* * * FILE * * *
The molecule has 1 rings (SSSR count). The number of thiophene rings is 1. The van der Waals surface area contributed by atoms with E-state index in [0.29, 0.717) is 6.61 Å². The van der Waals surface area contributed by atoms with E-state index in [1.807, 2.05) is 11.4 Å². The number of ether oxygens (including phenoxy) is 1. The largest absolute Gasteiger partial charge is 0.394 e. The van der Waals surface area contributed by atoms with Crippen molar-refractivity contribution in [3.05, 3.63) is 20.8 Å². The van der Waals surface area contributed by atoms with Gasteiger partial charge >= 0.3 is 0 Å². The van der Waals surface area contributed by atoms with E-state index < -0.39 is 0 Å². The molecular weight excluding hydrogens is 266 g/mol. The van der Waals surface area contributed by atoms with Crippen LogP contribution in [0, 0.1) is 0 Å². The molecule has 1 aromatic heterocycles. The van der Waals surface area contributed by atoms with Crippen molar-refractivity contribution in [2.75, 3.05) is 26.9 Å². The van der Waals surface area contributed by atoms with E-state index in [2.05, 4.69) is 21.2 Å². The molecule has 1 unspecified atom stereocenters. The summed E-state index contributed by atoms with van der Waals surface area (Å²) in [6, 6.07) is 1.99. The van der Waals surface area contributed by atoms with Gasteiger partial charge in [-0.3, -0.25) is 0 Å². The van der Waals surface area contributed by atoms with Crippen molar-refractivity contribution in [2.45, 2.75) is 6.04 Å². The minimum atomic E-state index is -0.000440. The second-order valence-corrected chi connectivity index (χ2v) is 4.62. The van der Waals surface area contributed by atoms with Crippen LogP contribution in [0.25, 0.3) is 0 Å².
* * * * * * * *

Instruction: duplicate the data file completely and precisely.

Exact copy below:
The molecule has 1 rings (SSSR count). The number of thiophene rings is 1. The van der Waals surface area contributed by atoms with E-state index in [0.29, 0.717) is 6.61 Å². The van der Waals surface area contributed by atoms with E-state index in [1.807, 2.05) is 11.4 Å². The number of ether oxygens (including phenoxy) is 1. The largest absolute Gasteiger partial charge is 0.394 e. The van der Waals surface area contributed by atoms with Crippen molar-refractivity contribution in [3.05, 3.63) is 20.8 Å². The van der Waals surface area contributed by atoms with Gasteiger partial charge >= 0.3 is 0 Å². The van der Waals surface area contributed by atoms with E-state index < -0.39 is 0 Å². The molecular weight excluding hydrogens is 266 g/mol. The van der Waals surface area contributed by atoms with Crippen LogP contribution in [0, 0.1) is 0 Å². The molecule has 1 aromatic heterocycles. The van der Waals surface area contributed by atoms with Crippen molar-refractivity contribution in [2.75, 3.05) is 26.9 Å². The van der Waals surface area contributed by atoms with E-state index in [2.05, 4.69) is 21.2 Å². The molecule has 1 unspecified atom stereocenters. The summed E-state index contributed by atoms with van der Waals surface area (Å²) in [6, 6.07) is 1.99. The van der Waals surface area contributed by atoms with Gasteiger partial charge in [-0.3, -0.25) is 0 Å². The van der Waals surface area contributed by atoms with Crippen molar-refractivity contribution in [2.45, 2.75) is 6.04 Å². The minimum atomic E-state index is -0.000440. The second-order valence-corrected chi connectivity index (χ2v) is 4.62. The van der Waals surface area contributed by atoms with Crippen LogP contribution in [0.25, 0.3) is 0 Å².